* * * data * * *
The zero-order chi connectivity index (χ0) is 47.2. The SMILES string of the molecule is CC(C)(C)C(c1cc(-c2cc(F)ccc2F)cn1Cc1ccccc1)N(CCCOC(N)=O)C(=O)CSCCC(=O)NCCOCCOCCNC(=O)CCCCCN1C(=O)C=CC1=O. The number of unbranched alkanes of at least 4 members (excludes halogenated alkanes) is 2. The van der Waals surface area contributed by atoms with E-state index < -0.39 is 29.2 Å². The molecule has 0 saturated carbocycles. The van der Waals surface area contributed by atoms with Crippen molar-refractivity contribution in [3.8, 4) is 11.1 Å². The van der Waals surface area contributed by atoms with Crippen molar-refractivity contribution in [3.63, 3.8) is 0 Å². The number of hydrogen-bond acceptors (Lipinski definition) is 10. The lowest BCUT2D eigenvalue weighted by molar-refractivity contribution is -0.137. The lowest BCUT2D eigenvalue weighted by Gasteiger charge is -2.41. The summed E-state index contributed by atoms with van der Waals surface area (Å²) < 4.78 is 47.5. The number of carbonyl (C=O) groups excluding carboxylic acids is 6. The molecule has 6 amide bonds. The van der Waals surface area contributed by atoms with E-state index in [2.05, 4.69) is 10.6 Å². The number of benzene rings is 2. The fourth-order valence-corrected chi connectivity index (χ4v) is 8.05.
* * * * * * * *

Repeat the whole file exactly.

The zero-order chi connectivity index (χ0) is 47.2. The SMILES string of the molecule is CC(C)(C)C(c1cc(-c2cc(F)ccc2F)cn1Cc1ccccc1)N(CCCOC(N)=O)C(=O)CSCCC(=O)NCCOCCOCCNC(=O)CCCCCN1C(=O)C=CC1=O. The number of unbranched alkanes of at least 4 members (excludes halogenated alkanes) is 2. The van der Waals surface area contributed by atoms with E-state index < -0.39 is 29.2 Å². The molecule has 0 saturated carbocycles. The van der Waals surface area contributed by atoms with Crippen molar-refractivity contribution in [3.8, 4) is 11.1 Å². The van der Waals surface area contributed by atoms with Crippen molar-refractivity contribution in [3.63, 3.8) is 0 Å². The number of hydrogen-bond acceptors (Lipinski definition) is 10. The lowest BCUT2D eigenvalue weighted by molar-refractivity contribution is -0.137. The lowest BCUT2D eigenvalue weighted by Gasteiger charge is -2.41. The summed E-state index contributed by atoms with van der Waals surface area (Å²) < 4.78 is 47.5. The number of carbonyl (C=O) groups excluding carboxylic acids is 6. The molecule has 6 amide bonds. The van der Waals surface area contributed by atoms with E-state index in [2.05, 4.69) is 10.6 Å². The number of benzene rings is 2. The fourth-order valence-corrected chi connectivity index (χ4v) is 8.05.